• Chapter 4 (47 pages) deals with his "fundamental theorem" of arithmetic, the quadratic reciprocity law , that is, the question of solving quadratic equations in congruence arithmetic. The proof is cumbersome due to the many case distinctions, but is kept "elementary" and is already announced in his diary of 1796. Peter Gustav Lejeune Dirichlet simplified the proof in 1857 using the Jacobi symbol . Gauss does not use Legendre's notation for the Legendre symbol, but rather aRb if a is a quadratic residue of b and aNb if not. The quadratic reciprocity law was the starting point of Gauss's number theoretic work, as he wrote in his foreword.
  • Chapter 5 (almost half of the book with 260 pages) deals with the number theory of binary quadratic forms (in two variables), which Lagrange already dealt with. Equivalence classes of square shapes are introduced and reduced shapes belonging to a class as well as the numbers that can be expressed by shapes of a certain class are characterized. To this end, he defines the order, gender and character of a class. His theory of the composition of square shapes forms the climax.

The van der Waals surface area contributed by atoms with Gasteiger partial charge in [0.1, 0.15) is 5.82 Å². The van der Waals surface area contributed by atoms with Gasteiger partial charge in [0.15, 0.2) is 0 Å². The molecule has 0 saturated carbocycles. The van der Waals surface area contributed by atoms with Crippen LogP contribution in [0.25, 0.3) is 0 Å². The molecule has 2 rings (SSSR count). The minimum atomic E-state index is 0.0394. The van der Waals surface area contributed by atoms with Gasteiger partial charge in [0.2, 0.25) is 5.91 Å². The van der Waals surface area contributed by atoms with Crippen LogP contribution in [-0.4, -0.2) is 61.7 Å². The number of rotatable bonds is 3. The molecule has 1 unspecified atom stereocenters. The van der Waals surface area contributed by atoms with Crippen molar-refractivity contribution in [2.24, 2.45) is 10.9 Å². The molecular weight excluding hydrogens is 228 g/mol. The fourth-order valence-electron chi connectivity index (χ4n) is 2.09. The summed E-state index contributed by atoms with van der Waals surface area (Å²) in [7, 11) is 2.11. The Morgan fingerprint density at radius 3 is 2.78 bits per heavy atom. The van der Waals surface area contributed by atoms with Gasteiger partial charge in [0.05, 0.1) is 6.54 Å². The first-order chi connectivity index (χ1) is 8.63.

Paragraph 262 contains a new proof of the quadratic reciprocity law from the theory of quadratic forms, for which Gauss provided several further proofs in the course of his life. This proof is also announced in his diary from 1796. There is also a theory of ternary quadratic forms (in three variables). Paragraph 303 contains his calculations on the class numbers of imaginary square number fields. In particular, Gauss lists all such number fields with 1, 2 and 3 classes. He lists nine imaginary square number fields especially for class number 1 and assumes that these are all: Numbers of the form   ( whole ) with This is the starting point for investigations into the “class number problem”, which in the case of class number 1 by Kurt Heegner , Harold Stark , Alan Baker was solved and generally came to a certain conclusion in the 1980s by Don Zagier and Benedict Gross . Paragraph 293 gives solutions to Fermat's polygonal number problem for squares (which Lagrange already solved) and cubes. Gauss sums appear for the first time in paragraph 356 . A sentence in paragraph 358 was later recognized by André Weil as a special case of the Riemann hypothesis for curves over finite fields (see Weil conjectures ). For another elliptic curve, Gauss put up a sentence equivalent to the Riemann hypothesis in the last entry in his diary (proven by Gustav Herglotz 1921).